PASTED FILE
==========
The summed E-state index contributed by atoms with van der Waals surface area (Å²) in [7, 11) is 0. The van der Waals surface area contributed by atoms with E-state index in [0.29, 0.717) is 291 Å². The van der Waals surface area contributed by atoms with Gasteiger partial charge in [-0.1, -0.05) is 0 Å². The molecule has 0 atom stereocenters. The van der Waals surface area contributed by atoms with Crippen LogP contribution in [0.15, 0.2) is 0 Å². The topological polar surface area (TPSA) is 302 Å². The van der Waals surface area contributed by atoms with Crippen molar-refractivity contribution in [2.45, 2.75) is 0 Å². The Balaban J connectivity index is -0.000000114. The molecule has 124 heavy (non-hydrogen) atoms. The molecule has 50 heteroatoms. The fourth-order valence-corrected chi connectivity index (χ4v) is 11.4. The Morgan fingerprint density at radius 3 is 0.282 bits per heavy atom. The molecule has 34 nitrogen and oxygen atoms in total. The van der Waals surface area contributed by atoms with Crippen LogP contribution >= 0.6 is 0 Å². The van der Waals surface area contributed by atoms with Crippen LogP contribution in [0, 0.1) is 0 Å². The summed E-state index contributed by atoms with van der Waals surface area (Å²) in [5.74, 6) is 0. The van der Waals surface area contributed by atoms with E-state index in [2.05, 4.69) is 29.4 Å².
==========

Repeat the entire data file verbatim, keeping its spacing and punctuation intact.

The summed E-state index contributed by atoms with van der Waals surface area (Å²) in [7, 11) is 0. The van der Waals surface area contributed by atoms with E-state index in [0.29, 0.717) is 291 Å². The van der Waals surface area contributed by atoms with Gasteiger partial charge in [-0.1, -0.05) is 0 Å². The molecule has 0 atom stereocenters. The van der Waals surface area contributed by atoms with Crippen LogP contribution in [0.15, 0.2) is 0 Å². The topological polar surface area (TPSA) is 302 Å². The van der Waals surface area contributed by atoms with Crippen molar-refractivity contribution in [2.45, 2.75) is 0 Å². The Balaban J connectivity index is -0.000000114. The molecule has 124 heavy (non-hydrogen) atoms. The molecule has 50 heteroatoms. The fourth-order valence-corrected chi connectivity index (χ4v) is 11.4. The Morgan fingerprint density at radius 3 is 0.282 bits per heavy atom. The molecule has 34 nitrogen and oxygen atoms in total. The van der Waals surface area contributed by atoms with Crippen LogP contribution >= 0.6 is 0 Å². The van der Waals surface area contributed by atoms with Crippen LogP contribution in [0, 0.1) is 0 Å². The summed E-state index contributed by atoms with van der Waals surface area (Å²) in [5.74, 6) is 0. The van der Waals surface area contributed by atoms with E-state index in [2.05, 4.69) is 29.4 Å².